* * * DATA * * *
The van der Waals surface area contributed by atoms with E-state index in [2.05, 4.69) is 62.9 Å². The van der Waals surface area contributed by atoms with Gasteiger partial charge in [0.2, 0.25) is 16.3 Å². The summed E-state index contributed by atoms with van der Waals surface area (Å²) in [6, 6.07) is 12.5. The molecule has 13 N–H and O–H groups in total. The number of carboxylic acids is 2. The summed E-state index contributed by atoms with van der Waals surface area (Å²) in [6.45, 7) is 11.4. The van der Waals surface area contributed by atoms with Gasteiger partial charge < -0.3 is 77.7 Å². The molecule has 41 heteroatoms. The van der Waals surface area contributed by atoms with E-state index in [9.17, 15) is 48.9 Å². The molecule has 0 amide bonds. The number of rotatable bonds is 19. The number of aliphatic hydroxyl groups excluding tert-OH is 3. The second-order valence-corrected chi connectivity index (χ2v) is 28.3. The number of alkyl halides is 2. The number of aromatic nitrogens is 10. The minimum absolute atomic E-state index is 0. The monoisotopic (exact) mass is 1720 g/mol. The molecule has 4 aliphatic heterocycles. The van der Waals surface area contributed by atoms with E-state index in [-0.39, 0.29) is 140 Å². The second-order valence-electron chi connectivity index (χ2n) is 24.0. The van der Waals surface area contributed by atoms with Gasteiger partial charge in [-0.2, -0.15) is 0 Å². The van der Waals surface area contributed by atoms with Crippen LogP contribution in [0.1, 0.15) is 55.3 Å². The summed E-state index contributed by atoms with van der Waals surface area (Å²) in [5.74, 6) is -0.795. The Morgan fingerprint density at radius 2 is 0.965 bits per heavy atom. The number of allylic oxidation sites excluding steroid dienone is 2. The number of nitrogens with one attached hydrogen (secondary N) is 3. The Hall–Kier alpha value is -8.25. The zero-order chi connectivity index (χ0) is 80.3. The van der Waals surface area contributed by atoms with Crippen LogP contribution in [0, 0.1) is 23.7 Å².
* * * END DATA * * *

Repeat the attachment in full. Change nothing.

The van der Waals surface area contributed by atoms with E-state index in [2.05, 4.69) is 62.9 Å². The van der Waals surface area contributed by atoms with Gasteiger partial charge in [0.2, 0.25) is 16.3 Å². The summed E-state index contributed by atoms with van der Waals surface area (Å²) in [6, 6.07) is 12.5. The molecule has 13 N–H and O–H groups in total. The number of carboxylic acids is 2. The summed E-state index contributed by atoms with van der Waals surface area (Å²) in [6.45, 7) is 11.4. The van der Waals surface area contributed by atoms with Gasteiger partial charge < -0.3 is 77.7 Å². The molecule has 41 heteroatoms. The van der Waals surface area contributed by atoms with E-state index in [9.17, 15) is 48.9 Å². The molecule has 0 amide bonds. The number of rotatable bonds is 19. The number of aliphatic hydroxyl groups excluding tert-OH is 3. The second-order valence-corrected chi connectivity index (χ2v) is 28.3. The number of alkyl halides is 2. The number of aromatic nitrogens is 10. The minimum absolute atomic E-state index is 0. The monoisotopic (exact) mass is 1720 g/mol. The molecule has 4 aliphatic heterocycles. The van der Waals surface area contributed by atoms with E-state index in [-0.39, 0.29) is 140 Å². The second-order valence-electron chi connectivity index (χ2n) is 24.0. The van der Waals surface area contributed by atoms with Gasteiger partial charge in [-0.2, -0.15) is 0 Å². The van der Waals surface area contributed by atoms with Crippen LogP contribution in [0.1, 0.15) is 55.3 Å². The summed E-state index contributed by atoms with van der Waals surface area (Å²) in [5.74, 6) is -0.795. The Morgan fingerprint density at radius 2 is 0.965 bits per heavy atom. The number of allylic oxidation sites excluding steroid dienone is 2. The number of nitrogens with one attached hydrogen (secondary N) is 3. The Hall–Kier alpha value is -8.25. The zero-order chi connectivity index (χ0) is 80.3. The van der Waals surface area contributed by atoms with Crippen LogP contribution in [0, 0.1) is 23.7 Å².